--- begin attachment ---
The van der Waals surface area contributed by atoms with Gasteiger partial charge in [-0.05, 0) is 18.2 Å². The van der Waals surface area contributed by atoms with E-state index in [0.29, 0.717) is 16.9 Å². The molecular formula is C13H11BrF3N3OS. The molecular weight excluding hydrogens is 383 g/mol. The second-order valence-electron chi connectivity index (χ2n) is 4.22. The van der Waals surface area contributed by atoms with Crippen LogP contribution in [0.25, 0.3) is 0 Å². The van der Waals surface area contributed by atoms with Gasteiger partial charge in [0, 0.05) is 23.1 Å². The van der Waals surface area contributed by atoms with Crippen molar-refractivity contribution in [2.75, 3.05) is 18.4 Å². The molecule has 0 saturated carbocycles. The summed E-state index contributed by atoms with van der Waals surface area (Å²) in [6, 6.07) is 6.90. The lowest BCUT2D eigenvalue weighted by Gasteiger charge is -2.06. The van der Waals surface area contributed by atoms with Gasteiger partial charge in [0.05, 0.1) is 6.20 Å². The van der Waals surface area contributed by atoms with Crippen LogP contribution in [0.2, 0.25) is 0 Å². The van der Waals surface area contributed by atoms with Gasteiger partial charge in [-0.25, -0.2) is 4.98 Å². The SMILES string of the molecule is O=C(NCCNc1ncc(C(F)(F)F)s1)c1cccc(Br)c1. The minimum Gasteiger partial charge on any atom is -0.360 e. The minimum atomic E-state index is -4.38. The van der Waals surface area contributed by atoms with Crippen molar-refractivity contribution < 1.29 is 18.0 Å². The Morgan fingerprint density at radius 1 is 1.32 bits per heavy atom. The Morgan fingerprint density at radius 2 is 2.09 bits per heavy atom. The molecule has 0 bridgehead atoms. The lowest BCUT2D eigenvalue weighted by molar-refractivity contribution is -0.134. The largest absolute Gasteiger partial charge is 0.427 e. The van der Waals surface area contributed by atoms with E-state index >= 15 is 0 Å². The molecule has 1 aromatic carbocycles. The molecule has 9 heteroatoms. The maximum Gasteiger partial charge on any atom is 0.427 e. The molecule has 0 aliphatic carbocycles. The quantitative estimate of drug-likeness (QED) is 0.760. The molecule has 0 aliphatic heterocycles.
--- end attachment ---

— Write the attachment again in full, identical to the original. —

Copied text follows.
The van der Waals surface area contributed by atoms with Gasteiger partial charge in [-0.05, 0) is 18.2 Å². The van der Waals surface area contributed by atoms with E-state index in [0.29, 0.717) is 16.9 Å². The molecular formula is C13H11BrF3N3OS. The molecular weight excluding hydrogens is 383 g/mol. The second-order valence-electron chi connectivity index (χ2n) is 4.22. The van der Waals surface area contributed by atoms with Crippen LogP contribution in [0.25, 0.3) is 0 Å². The van der Waals surface area contributed by atoms with Gasteiger partial charge in [0, 0.05) is 23.1 Å². The van der Waals surface area contributed by atoms with Crippen molar-refractivity contribution in [2.75, 3.05) is 18.4 Å². The molecule has 0 saturated carbocycles. The summed E-state index contributed by atoms with van der Waals surface area (Å²) in [6, 6.07) is 6.90. The lowest BCUT2D eigenvalue weighted by Gasteiger charge is -2.06. The van der Waals surface area contributed by atoms with Gasteiger partial charge in [0.05, 0.1) is 6.20 Å². The van der Waals surface area contributed by atoms with Crippen LogP contribution in [0.2, 0.25) is 0 Å². The van der Waals surface area contributed by atoms with Gasteiger partial charge in [-0.25, -0.2) is 4.98 Å². The SMILES string of the molecule is O=C(NCCNc1ncc(C(F)(F)F)s1)c1cccc(Br)c1. The minimum Gasteiger partial charge on any atom is -0.360 e. The minimum atomic E-state index is -4.38. The van der Waals surface area contributed by atoms with Crippen molar-refractivity contribution < 1.29 is 18.0 Å². The Morgan fingerprint density at radius 1 is 1.32 bits per heavy atom. The Morgan fingerprint density at radius 2 is 2.09 bits per heavy atom. The molecule has 0 bridgehead atoms. The lowest BCUT2D eigenvalue weighted by molar-refractivity contribution is -0.134. The largest absolute Gasteiger partial charge is 0.427 e. The van der Waals surface area contributed by atoms with E-state index >= 15 is 0 Å². The molecule has 1 aromatic carbocycles. The molecule has 9 heteroatoms. The maximum Gasteiger partial charge on any atom is 0.427 e. The molecule has 0 aliphatic carbocycles. The quantitative estimate of drug-likeness (QED) is 0.760. The molecule has 0 aliphatic heterocycles.